PUBLIC LANDS -- Climber Conrad Anker and Trout TV host Hilary Hutcheson were among more than 1,000 Montanans who converged on the state capital Monday to publicly oppose efforts to transfer federal lands to states and private interests.
Gov. Steve Bullock was there to support them, as he was in 2015 when another big rally packed the Capitol rotunda while Idaho sportsmen also rallied in Boise (see story here).
Here's a report on Monday's rally in Helena by Independent Record reporter Tom Kuglin:
HELENA – The Capitol rotunda played host to a raucous crowd of public land advocates Monday, many traveling from across the state to denounce land transfer efforts while calling for improving access.
Organizers estimated more than 1,000 people packed the main rotunda floor and lined the balconies above, which was about double the attendance of a similar rally held during the 2015 legislative session. Many rally-goers loaded buses in Missoula, Billings and Bozeman to attend while smaller contingencies came from other locales, including about 40 from Sanders County.
They came to tell the Legislature in no uncertain terms that public lands are not just parcels on a map but define Montana as a state, and Montanans as a people.
“This heist is an assault on my lifeblood, not just my livelihood,” fly-fishing guide and Trout TV host Hillary Hutcheson told the crowd.
Hutcheson described her childhood near Glacier National Park, the chance for young eyes to experience outdoor adventure, and the hope of passing that legacy on to her daughters.
Mountaineer Conrad Anker noted the many people using public lands and paraphrased Duwamish Chief Seattle, who famously said land is not inherited from ancestors but borrowed from future generations.
Opponents of transferring federal lands to state ownership contend that states such as Montana would be unduly burdened by owning millions of additional acres, citing firefighting and other management costs. They say hamstrung states would be forced to sell off the lands, putting public lands in private ownership.
Losing those lands would mean a loss for many Montana businesses, said CEO of Simms fishing company K.C. Walsh.
“I always remind people how important Montana and Bozeman are to the success that Simms has had and how this really takes form in attracting great people who enjoy Montana’s outdoor value and everything our state has to offer,” he said.
Small transfers and sales of federal and state lands have long occurred for a variety of reasons. Opposition centers on transfers on much larger scales that would potentially take tens of millions of acres out of federal ownership.
Supporters of federal land transfer have argued that national policies result in closed roads while stifling timber and mineral industries. They say that under state control, the lands would be better managed and become an economic catalyst for rural communities.
Senate Majority Leader Fred Thomas, R-Stevensville, responded following Monday’s rally, saying the Legislature values public input but that federal lands have been mismanaged. He put responsibility at the feet of rally organizers, saying that litigation and other efforts to maintain federal ownership stifle timber production and continue failed policies.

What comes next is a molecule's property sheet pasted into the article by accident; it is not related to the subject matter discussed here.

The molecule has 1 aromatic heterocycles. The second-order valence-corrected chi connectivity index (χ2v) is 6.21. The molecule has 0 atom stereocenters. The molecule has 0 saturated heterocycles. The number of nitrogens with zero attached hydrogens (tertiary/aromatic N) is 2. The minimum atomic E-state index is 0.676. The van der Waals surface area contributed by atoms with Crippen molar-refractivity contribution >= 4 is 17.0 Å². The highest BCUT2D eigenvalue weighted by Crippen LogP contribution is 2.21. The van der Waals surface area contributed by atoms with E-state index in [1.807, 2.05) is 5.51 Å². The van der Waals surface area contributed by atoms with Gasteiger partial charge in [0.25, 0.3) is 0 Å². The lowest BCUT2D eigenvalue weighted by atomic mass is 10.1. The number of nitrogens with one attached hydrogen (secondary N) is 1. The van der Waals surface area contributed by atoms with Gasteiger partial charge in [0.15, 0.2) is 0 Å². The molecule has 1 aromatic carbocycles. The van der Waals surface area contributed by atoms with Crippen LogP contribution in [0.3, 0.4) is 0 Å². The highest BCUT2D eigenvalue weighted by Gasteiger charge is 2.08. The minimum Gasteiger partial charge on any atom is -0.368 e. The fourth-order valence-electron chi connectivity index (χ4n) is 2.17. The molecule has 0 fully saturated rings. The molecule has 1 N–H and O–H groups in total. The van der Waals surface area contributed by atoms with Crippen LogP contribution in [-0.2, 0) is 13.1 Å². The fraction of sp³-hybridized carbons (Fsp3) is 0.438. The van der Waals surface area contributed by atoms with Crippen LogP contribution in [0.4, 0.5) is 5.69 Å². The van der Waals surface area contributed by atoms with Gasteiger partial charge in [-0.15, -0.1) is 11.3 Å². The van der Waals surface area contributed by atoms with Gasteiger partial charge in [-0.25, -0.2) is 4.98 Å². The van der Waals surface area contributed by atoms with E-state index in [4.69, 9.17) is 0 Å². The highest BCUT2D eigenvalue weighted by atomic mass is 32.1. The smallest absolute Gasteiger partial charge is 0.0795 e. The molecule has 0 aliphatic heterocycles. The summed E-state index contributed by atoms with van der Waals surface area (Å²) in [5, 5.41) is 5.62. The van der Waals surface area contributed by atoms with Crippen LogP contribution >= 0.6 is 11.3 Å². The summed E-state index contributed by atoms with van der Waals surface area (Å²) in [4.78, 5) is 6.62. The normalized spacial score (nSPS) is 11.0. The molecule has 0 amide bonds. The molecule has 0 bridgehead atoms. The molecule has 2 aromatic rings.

Thomas contended that better management under state ownership would produce revenue while benefiting wildlife. He called the notion of a state sell-off of transferred lands “silly at best” and added “the state isn’t in the business of selling lands.”
“They have their opinion and I respect their opinion, but there is no merit to their position,” he said. “If the state were to own these lands, they’d be better managed, so their position is completely fake.”
Monday’s rally took on a personal tone at times, directed at one of the leading land transfer advocates in Montana and the West. Sen. Jennifer Fielder, R-Thompson Falls, has been an outspoken transfer proponent, and is sponsoring legislation to study federal land conveyance and to request conveyance, although both bills remain on hold.
Fielder is also CEO of American Lands Council, the chief organization pushing for large-scale transfers across the West
Referring to Fielder’s district, Prickly Pear Land Trust Executive Director Mary Hollow said to cheers, “Let’s let them hear us down every hall in this building and all the way to Sanders County.”
The Sanders County contingency held up signs both directed at their senator and in support of maintaining federal land ownership. Trout Creek residents Daisy Carlsmith and Barb Tully made the five-hour journey by bus, standing at the top of the steps holding signs saying “Sanders County Supports Public Lands.”
“For me, it’s making sure that public lands are there for my grandchildren,” Tully said, adding that breathing clean air and access to mountain lakes are also major inspirations.
Carlsmith noted that transfer opponents are in the minority in their area – Fielder won reelection with 67 percent of the vote – but she wanted her values to be heard.
“We’re way outnumbered, but we had to come no matter who our representatives are, come and stand and say ‘no,’ ” she said.
Rich Landers joined The Spokesman-Review in 1977. He is the Outdoors editor for the Sports Department writing and photographing stories about hiking, hunting, fishing, boating, conservation, nature and wildlife and related topics.